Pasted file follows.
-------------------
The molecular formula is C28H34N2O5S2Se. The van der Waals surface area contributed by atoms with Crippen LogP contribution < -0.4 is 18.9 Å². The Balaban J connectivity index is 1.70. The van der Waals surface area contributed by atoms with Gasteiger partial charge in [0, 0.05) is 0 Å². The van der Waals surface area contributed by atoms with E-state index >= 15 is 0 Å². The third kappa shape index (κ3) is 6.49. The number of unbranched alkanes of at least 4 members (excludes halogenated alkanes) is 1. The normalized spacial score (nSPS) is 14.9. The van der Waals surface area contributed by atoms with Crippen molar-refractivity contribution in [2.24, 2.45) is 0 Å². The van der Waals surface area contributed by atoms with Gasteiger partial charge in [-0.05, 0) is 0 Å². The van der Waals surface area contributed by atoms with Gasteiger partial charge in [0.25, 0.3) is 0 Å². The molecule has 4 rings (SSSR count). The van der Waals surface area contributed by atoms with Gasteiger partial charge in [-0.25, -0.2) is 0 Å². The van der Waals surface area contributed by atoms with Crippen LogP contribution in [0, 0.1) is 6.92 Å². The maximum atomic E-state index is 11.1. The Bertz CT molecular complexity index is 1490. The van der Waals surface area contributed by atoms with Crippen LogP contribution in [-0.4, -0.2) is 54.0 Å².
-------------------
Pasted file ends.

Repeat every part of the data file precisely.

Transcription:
The molecular formula is C28H34N2O5S2Se. The van der Waals surface area contributed by atoms with Crippen LogP contribution < -0.4 is 18.9 Å². The Balaban J connectivity index is 1.70. The van der Waals surface area contributed by atoms with Gasteiger partial charge in [0, 0.05) is 0 Å². The van der Waals surface area contributed by atoms with E-state index >= 15 is 0 Å². The third kappa shape index (κ3) is 6.49. The number of unbranched alkanes of at least 4 members (excludes halogenated alkanes) is 1. The normalized spacial score (nSPS) is 14.9. The van der Waals surface area contributed by atoms with Crippen molar-refractivity contribution in [2.24, 2.45) is 0 Å². The van der Waals surface area contributed by atoms with Gasteiger partial charge in [-0.05, 0) is 0 Å². The van der Waals surface area contributed by atoms with Gasteiger partial charge in [0.25, 0.3) is 0 Å². The molecule has 4 rings (SSSR count). The van der Waals surface area contributed by atoms with Gasteiger partial charge in [-0.25, -0.2) is 0 Å². The van der Waals surface area contributed by atoms with Crippen LogP contribution in [0, 0.1) is 6.92 Å². The maximum atomic E-state index is 11.1. The Bertz CT molecular complexity index is 1490. The van der Waals surface area contributed by atoms with Crippen LogP contribution in [-0.4, -0.2) is 54.0 Å².